In 1993, MicroProse and Simtex shoved the turn-based strategy genre on its ear with the release of Master of Orion. Putting players in control of a massive galactic empire, the game had an extremely high replayability factor and fun gameplay. As a testament to this, the original Master of Orion is still enjoyed by many gamers to this day thanks to DOS emulators. In 1996, MicroProse and Simtex released Master of Orion II: Battle at Antares, once again raising the bar for strategy games. While Master of Orion III met with a controversial release, the Master of Orion IP looked to be forgotten by MicroProse (and all the issues that company had) until it was purchased by Wargaming, known for their online multiplayer tank game, World of Tanks, seemed an odd choice for this IP. Then I saw the game in a very early stage several Electronic Entertainment Expos (E3) ago and knew it was in good hands. Today, a new chapter in the Master of Orion saga has been released and once again it is time to eXplore, eXpand, eXploit, and eXterminate!


Master of Orion 2016 begins by allowing players several options in setting up their game. Options taken from recent strategy titles as well as the original Master of Orion. You can select available victory types, galaxy and race options, and a whole lot more. Whatever kind of strategy gamer you are – whether you prefer slow and plodding games that span thousands of turns or quick skirmish style races to power, Master of Orion 2016 will have some options that work for you.

Playing Master of Orion 2016 features a user interface that is super easy to navigate and, if you have played ANY space strategy games like this since the original Master of Orion in 1993, you will figure it out even without the help of instructions or tutorials. For those of you who cannot figure the UI out for some reason, there are in-game tutorials available for the newbie Emperors out there.

Designing your warships has been streamlined in a very intuitive manner. Each race starts with a basic set of ships and, based on your research choices, you will gain access to others. When a new technology is discovered, windows will pop up allowing you to auto-upgrade your existing ship blueprints as well as upgrade any ships around your colonies (for a price). The AI is fairly good at integrating this new tech into the existing designs and, in the early game, I relied on the basic ship upgrade system a lot. It helps the flow of the game greatly. Once I gained some technological power, I began my hobby of building custom ship types. The ship designer is very similar to the ones found in Master of Orion and Master of Orion II: Battle at Antares. Again, Wargaming has done a lot to help both veterans and newbies to the series figure things out and they deserve much praise for this. A lot of this praise could be directed to the developer Wargaming put in-charge of development: NGD Studios, which employed some of the series’ initial development team from 1993!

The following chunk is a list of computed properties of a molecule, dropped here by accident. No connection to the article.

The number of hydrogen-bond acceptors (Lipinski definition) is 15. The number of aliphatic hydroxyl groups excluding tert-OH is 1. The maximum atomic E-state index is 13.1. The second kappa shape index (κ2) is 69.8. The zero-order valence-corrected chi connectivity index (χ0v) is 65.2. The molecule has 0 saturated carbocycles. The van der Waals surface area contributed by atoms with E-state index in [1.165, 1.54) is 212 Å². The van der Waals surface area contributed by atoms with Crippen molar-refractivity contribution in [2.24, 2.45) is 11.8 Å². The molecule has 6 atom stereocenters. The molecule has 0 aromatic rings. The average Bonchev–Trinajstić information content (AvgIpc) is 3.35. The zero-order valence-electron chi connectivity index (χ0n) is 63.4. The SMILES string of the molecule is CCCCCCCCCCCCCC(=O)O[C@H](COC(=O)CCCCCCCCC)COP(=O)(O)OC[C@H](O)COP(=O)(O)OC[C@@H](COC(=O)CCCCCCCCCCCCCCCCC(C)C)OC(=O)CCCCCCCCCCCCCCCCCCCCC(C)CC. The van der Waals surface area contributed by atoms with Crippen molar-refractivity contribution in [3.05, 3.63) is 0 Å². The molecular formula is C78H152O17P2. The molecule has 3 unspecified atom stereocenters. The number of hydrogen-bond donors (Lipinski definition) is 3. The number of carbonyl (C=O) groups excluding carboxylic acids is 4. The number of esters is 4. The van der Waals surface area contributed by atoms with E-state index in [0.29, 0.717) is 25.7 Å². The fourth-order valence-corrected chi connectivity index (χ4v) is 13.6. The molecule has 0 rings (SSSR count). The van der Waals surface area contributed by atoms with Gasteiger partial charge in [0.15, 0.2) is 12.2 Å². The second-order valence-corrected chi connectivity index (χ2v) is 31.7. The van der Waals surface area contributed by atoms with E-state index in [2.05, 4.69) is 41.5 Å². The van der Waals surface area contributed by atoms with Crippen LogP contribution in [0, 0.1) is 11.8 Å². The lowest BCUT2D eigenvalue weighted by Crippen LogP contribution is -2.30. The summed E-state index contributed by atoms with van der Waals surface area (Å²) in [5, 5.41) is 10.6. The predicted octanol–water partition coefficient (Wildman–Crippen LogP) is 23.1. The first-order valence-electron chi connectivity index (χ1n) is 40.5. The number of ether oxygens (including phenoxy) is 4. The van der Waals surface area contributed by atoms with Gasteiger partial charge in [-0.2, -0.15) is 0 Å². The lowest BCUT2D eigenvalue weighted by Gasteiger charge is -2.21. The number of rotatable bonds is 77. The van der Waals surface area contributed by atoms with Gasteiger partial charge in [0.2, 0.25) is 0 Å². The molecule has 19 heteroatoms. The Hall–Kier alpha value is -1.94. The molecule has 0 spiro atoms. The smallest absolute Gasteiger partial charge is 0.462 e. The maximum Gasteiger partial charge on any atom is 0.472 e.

Diplomacy is back and, once again, a big path to glory for those more diplomatic races out there. Just be warned, if negotiations turn sour, you could end up talking your empire into war! The shadowy side of the diplomacy coin is also back: Spying! While the Darloks are the games best race at performing espionage, most species can engage in it in some for or another. At the very least, you should assign your agents to counter-espionage duties! This time around, you assign one agent per colony world (friendly or other). Once that agent has arrived, you can assign them a mission to perform. Such missions range from the previously-mentioned counter-espionage all the way to inciting a revolution on an enemy world!

The one aspect of the game I wish could be different was the tactical combat. In Master of Orion and Master of Orion II: Battle at Antares, the combat was played out in turn-based fashion. Each ship had an initiative rating which would determine the order it got to act. This turn-based gameplay lent itself to some seriously-cool tactical possibilities. In Master of Orion 2016, the combat takes place in real-time with the option to pause and assign orders. This streamlining of the combat system doesn’t give the player as much micromanaging potential to command his or her fleets into the fray. It is still fun and the pretty visuals give you some nice stuff to look at, but that core turn-based mechanic is missing and I am feeling that loss.


The thing that I missed second-most in Master of Orion 2016 was the lack of a galactic senate. That gameplay mechanic was something that Master of Orion II: Battle at Antares had and it could be expanded to add a lot to the universe at large. Maybe if Wargaming creates a sequel, that mechanic will be added to the mix?

Overall, Master of Orion 2016 is a really fun 4X strategy game worthy of the Master of Orion name. While it does suffer some issues from time to time, at the end of your term as Emperor you will not feel letdown at all. Personally, I am enjoying playing game sessions ad nauseam, trying out the various galaxy and race options. Wargaming and NGD Studios have done a great job!

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Jerry Paxton

A long-time fan and reveler of all things Geek, I am also the Editor-in-Chief and Founder of